LEEDS SURREALIST GROUP are presenting an evening of surprise short films, with introductions and a discussion, at 7.30pm on Thursday, 25th July, 2019 at Inkwell Arts, Chapel Allerton, Leeds LS7 3LW
LEEDS SURREALIST GROUP are holding an exhibition ‘Encounters Under Black Lamplight’ at Inkwell Arts, Chapel Allerton, Leeds LS7 3LW from 15th June to 7th September 2019
Further details can be found on the Inkwell Arts website here.
The opening times for the exhibition are Tuesdays to Fridays 11am to 2pm and Saturdays 10am to 4pm
80 pages • B5 format • ISSN 1755-0009
texts, poems, images, collective games on the theme of
LANGUAGE & LIBERTY
for full details see the Surrealist Editions website
Members of Leeds Surrealist Group are participating in the exhibition ‘Little Shop of Magic 2’, organised by Wedgwood Steventon, at Centre Space Gallery, Spode Works, Stoke-on-Trent.
Some photographs of the exhibition and the opening can be found here.
Kenneth Cox will be giving a talk at Inkwell Arts at 7.30pm on Friday, 28th June 2018 about Anthony Earnshaw.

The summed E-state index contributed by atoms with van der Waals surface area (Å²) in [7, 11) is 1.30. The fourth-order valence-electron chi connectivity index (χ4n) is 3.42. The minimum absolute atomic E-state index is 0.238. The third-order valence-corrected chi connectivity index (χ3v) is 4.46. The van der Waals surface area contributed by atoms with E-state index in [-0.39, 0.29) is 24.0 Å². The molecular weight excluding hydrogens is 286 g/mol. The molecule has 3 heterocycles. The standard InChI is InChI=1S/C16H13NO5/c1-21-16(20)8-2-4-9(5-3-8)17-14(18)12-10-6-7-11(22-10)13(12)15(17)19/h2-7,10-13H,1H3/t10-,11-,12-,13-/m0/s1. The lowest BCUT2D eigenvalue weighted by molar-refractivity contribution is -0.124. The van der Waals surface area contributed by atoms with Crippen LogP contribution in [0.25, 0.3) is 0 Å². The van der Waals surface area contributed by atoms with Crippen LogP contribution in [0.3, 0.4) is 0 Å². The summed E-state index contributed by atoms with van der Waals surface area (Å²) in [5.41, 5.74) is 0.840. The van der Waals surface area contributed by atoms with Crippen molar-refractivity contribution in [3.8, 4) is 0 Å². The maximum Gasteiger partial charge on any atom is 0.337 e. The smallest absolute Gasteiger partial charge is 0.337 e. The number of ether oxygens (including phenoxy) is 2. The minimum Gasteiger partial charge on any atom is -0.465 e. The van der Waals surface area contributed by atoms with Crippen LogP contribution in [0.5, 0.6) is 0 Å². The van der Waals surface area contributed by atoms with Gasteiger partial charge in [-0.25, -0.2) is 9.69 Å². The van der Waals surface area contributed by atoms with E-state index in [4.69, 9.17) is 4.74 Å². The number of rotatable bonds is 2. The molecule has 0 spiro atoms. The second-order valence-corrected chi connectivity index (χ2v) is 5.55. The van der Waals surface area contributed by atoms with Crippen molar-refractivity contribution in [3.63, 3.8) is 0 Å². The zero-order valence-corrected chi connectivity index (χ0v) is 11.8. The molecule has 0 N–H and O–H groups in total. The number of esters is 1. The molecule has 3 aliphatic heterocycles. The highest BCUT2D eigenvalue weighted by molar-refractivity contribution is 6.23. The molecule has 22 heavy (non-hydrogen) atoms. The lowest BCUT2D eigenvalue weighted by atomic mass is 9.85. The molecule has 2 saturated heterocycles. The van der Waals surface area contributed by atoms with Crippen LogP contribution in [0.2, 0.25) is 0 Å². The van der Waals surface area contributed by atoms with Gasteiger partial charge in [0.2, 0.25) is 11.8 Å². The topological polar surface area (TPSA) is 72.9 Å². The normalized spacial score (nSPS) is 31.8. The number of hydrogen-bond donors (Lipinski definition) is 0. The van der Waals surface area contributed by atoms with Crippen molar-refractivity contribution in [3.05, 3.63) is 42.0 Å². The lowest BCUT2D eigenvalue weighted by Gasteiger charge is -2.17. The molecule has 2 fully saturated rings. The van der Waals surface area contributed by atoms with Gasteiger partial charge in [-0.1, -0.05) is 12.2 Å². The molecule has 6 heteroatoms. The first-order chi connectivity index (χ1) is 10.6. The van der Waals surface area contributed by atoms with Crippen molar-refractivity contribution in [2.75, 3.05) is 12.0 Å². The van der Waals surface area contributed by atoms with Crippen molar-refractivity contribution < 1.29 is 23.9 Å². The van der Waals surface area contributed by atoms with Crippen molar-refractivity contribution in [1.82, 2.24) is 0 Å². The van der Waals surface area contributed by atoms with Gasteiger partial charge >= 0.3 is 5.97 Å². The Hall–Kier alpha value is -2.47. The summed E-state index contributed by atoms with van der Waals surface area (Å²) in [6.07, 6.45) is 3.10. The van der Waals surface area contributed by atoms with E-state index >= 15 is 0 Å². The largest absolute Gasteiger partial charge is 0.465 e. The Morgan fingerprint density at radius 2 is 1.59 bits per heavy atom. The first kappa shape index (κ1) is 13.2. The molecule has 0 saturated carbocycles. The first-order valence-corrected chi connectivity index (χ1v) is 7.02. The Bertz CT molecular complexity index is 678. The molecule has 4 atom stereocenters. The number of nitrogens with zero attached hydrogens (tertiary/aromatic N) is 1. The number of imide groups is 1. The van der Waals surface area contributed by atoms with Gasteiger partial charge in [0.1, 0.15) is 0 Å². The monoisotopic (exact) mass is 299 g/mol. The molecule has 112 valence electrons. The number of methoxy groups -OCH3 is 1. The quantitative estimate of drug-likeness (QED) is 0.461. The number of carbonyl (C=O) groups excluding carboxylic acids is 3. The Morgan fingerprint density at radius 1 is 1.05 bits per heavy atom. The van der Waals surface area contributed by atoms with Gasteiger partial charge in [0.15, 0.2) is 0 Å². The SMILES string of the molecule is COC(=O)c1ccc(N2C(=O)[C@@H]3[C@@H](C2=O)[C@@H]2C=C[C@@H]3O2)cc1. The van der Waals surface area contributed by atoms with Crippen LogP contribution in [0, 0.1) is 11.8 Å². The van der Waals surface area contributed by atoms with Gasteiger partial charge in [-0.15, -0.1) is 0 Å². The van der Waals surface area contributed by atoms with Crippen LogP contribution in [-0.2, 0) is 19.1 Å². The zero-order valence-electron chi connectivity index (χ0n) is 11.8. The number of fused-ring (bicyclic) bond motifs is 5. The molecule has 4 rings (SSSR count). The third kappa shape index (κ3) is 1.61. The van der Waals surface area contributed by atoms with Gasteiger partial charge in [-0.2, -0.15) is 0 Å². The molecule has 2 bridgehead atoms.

Born in Ilkley in 1924, the same year as the publication of the first Manifesto of Surrealism, Anthony Earnshaw died in Saltburn-by-Sea in 2001, and is fondly remembered by his many friends. Most of his life was spent in Leeds, where, as a young factory worker, he discovered Surrealism through books in the city’s Central Library. From starting to paint “strange” pictures, he eventually left the factory behind in his mid-life, to become an art lecturer and full-time practitioner. He was an extraordinary artist, perhaps best known for his boxed assemblages, but also painted and drew; he was an occasional writer and aphorist, producing several illustrated books, including the highly-original Musrum, co-written with his great friend, Eric Thacker. Those who knew Tony will recall his subversive and oblique wit, the humour that was leaning at every corner, waiting to deflate pretension and pomposity. Surrealism – together with anarchism and jazz – proved to be an abiding inspiration that brought him into contact with many kindred spirits, rebels and poets. As Earnshaw himself put it, “Surrealism for me was home. I was among friends at last, having been away in a foreign land all my life. The spell of it then cast remains a frisky imp haunting my life.”